Doc's note: "Cryptos are set to thrive over the next year," says our in-house cryptocurrency expert Eric Wade.
In today's issue, Eric explains why now is the time to consider investing in cryptos, how blockchain works, and why 2021 could see even better gains than 2020...
It was one of the fastest-growing investments I've ever seen...
Launched in 2014, a cryptocurrency called Verge (XVG) billed itself as a "privacy coin" that would allow untraceable transactions.
It traded flat for years. But something happened in late 2017.
A big software update called Wraith Protocol was supposedly coming before the end of the year. Finally, XVG would realize its dream of becoming private electronic money. Buyers piled into the coin. The token price doubled every two and a half days for nearly two weeks.
But crypto is unique. It's different from any other kind of technology. And because of that, this situation changed quickly.
This dynamic – and the unique nature of crypto investing – is something you must understand as an investor. So let me share the rest of the story...
Over 13 days, Verge soared around 3,100%. Its market cap shot from around $80 million to almost $4 billion.
But then, Verge's lead developer dropped the ball. The promised software update didn't come out by the end of the year, and Verge prices collapsed nearly as quickly as they'd risen. Take a look...
Its price has never reached those levels again. Today, Verge's homepage doesn't even mention privacy technology. And there are a host of other privacy coins, including Monero, Zcash, and Grin.
I'm telling you this because there's an important lesson in the dramatic rise and fall of Verge...
Crypto moves faster than any new technology I've seen in more than three decades of professional investing.
There are two big reasons for this...
First, crypto is uniquely monetized – there's an economic incentive baked into the technology. If you're a developer who releases a crypto, the market gives you immediate feedback on its value. Your token's either worth something or it's not. So good ideas thrive... and bad ones disappear almost immediately.
Second, many crypto projects are open source. Their source code, or the computer code that makes them work, is given away for free. That means anyone can take existing crypto code and "fork" (or copy) it, change it in some way, and release it. That's why more than 5,000 cryptos exist today.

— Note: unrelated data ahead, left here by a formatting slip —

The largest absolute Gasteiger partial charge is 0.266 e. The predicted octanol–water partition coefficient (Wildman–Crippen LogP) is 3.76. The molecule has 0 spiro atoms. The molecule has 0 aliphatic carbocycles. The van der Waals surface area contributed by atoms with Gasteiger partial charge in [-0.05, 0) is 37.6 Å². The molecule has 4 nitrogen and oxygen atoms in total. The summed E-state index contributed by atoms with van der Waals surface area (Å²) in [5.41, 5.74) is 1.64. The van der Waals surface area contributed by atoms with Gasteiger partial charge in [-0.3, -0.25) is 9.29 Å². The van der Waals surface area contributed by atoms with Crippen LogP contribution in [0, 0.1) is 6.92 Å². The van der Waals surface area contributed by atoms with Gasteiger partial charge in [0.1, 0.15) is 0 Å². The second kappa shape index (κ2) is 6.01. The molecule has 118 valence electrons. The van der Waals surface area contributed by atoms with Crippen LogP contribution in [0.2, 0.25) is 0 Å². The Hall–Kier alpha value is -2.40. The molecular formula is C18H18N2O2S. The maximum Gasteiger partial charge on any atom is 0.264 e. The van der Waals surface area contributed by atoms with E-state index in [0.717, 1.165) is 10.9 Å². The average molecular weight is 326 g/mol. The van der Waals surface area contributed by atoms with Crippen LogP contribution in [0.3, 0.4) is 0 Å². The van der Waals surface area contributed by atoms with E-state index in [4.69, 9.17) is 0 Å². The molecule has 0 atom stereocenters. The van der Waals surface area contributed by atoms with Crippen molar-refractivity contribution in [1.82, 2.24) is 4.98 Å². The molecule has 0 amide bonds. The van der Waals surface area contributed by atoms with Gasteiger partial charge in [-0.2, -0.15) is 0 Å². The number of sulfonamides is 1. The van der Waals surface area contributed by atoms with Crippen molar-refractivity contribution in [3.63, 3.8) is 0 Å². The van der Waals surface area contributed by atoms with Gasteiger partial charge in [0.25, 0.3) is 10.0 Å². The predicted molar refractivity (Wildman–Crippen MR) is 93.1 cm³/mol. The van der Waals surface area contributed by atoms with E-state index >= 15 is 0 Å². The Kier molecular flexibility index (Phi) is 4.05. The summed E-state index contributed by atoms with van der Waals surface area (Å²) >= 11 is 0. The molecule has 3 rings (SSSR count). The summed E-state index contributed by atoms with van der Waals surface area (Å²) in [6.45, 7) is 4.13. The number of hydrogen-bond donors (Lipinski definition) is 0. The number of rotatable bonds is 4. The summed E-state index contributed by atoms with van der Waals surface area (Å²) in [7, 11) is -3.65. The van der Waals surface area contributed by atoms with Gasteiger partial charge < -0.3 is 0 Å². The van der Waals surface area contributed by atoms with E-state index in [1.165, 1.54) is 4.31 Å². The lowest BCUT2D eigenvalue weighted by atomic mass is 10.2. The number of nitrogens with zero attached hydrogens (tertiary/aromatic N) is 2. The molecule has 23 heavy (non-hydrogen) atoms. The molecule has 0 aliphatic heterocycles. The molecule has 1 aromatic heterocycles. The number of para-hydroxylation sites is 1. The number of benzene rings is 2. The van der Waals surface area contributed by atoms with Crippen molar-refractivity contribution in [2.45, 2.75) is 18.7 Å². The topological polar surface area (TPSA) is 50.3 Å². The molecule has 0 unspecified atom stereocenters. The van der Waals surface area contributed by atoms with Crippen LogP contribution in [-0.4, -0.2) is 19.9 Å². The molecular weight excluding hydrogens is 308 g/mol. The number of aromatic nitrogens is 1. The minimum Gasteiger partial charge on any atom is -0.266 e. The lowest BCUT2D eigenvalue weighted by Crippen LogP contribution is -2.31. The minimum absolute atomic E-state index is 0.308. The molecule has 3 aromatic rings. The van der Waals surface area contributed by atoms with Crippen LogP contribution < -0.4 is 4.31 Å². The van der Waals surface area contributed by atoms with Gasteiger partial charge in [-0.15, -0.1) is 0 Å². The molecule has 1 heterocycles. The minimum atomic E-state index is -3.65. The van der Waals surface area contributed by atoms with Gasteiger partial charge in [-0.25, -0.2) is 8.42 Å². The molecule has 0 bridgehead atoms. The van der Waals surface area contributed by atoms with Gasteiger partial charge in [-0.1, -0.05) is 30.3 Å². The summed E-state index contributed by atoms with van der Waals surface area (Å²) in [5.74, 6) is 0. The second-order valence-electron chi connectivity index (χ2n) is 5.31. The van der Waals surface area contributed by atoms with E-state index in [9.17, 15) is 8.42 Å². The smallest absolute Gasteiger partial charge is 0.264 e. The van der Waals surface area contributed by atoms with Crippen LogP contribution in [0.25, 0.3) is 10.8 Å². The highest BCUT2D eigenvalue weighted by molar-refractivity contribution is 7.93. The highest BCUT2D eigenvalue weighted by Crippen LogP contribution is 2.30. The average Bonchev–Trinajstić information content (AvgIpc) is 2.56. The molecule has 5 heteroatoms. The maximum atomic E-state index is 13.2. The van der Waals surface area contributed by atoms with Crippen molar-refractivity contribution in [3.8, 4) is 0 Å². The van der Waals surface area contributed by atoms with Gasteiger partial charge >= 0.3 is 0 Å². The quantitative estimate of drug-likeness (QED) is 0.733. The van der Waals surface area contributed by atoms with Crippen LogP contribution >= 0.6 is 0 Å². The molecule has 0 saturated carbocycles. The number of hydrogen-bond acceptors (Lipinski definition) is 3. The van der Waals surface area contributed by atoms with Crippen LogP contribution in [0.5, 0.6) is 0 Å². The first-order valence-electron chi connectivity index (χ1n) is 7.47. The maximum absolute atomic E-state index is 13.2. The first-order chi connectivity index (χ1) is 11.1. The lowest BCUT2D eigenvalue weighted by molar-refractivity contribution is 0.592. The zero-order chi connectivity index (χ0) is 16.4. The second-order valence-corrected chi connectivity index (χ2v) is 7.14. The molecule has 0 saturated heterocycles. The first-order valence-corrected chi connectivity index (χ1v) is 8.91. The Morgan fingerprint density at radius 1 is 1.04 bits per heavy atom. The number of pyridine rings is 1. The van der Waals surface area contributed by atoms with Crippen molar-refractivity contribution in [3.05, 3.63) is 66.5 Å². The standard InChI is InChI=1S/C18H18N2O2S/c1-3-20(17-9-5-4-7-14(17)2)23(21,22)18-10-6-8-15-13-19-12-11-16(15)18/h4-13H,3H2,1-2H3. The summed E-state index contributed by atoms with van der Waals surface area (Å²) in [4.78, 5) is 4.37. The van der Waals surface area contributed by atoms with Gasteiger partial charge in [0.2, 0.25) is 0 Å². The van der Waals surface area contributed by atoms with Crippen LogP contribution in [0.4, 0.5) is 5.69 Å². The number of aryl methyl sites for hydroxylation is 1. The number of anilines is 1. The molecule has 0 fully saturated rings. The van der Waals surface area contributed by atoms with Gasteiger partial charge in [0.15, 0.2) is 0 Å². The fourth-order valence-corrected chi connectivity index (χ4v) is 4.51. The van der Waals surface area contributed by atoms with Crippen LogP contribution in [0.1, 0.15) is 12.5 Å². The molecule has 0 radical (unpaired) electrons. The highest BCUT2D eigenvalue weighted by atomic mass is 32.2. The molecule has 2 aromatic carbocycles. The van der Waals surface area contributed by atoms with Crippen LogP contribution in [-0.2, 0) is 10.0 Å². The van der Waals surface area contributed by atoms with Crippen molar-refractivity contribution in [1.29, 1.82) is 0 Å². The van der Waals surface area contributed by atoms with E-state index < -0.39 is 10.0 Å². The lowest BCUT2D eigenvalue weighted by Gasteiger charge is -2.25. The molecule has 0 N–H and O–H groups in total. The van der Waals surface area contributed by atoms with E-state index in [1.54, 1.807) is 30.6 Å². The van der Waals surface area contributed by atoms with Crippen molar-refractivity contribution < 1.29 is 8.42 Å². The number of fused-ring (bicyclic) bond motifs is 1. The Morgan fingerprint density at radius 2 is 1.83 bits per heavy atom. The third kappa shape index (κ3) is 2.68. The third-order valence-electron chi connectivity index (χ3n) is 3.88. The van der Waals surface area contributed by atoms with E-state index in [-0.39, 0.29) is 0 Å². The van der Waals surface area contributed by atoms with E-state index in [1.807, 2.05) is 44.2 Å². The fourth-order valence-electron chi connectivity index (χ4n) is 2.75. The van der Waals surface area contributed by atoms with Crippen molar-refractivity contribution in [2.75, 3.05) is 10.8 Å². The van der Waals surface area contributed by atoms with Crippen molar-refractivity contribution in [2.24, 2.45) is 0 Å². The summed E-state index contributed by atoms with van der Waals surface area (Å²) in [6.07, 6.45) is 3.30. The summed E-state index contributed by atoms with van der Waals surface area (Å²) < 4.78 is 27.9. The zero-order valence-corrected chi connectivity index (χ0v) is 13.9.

This ability to build upon existing technology and get immediate feedback on its value has led to something I like to call "idea Darwinism"... where only the fittest survive. Each new idea breeds more new ideas, and the industry's pace of change accelerates.
The pace is now so fast that projects can balloon from the idea stage to $100 million in market cap in just days. Or the reverse can happen just as quickly... where a crypto collapses from millions of dollars to nothing.
In short, this incredible volatility can work to your advantage... but you must understand what you're investing in. That's why it's important to first make sure you know the basics – including blockchain, the powerful technology behind cryptocurrencies.
So today, I want to help you with doing that...
"Blockchain" is one of those words that has the power to confuse even the smartest people. And the media hasn't been at all helpful in explaining how this technology actually works.
The Bitcoin blockchain, for example, allows us to transfer bitcoin person to person (or "peer to peer") without any intermediary. (Bitcoin with a capital "B" refers to the blockchain, whereas bitcoin with a lowercase "b" refers to the cryptocurrency.)
When I transfer U.S. dollars to you, we either have to do it in person – with me handing you cash – or through the banking system, which involves me telling my bank to send money to your bank account.
But how does this actually work?
A good analogy is to think of the Bitcoin blockchain as a giant Excel spreadsheet that shows the complete transaction history and location of every bitcoin.
Every 10 minutes, the spreadsheet gets updated as an additional "block" of new transactions is permanently added to the spreadsheet.
Everyone can have their own copy of the spreadsheet. It's completely transparent.
Let's say Jim sends one bitcoin to Sally. When the transaction is processed by the bitcoin network, the spreadsheet is updated. Jim's balance is decreased by one bitcoin, and Sally's is credited one.
But who updates the spreadsheet? And how do we stop people from trying to make false updates to the spreadsheet? What prevents someone from awarding themselves more bitcoin or trying to "double spend" the bitcoin by sending it to two different people at the same time?
All of that is the job of participants on the network called "nodes," which are also known as miners. Nodes are the computers or large computer systems that support the Bitcoin network and keep it running smoothly. Nodes are run by individuals or groups of people who contribute money toward buying powerful computer systems, known as "mining rigs."
Two types of nodes exist – full nodes and lightweight nodes.
Full nodes keep a complete copy of the blockchain ledger (i.e., the giant Excel spreadsheet). This is a record of every single transaction that has ever occurred. This is currently more than 369 gigabytes in size.
Lightweight nodes, on the other hand, only download a fraction of the blockchain. Lightweight nodes are used by most folks as a "bitcoin wallet" for bitcoin transactions. A lightweight node will communicate to a full node when it wants to transact.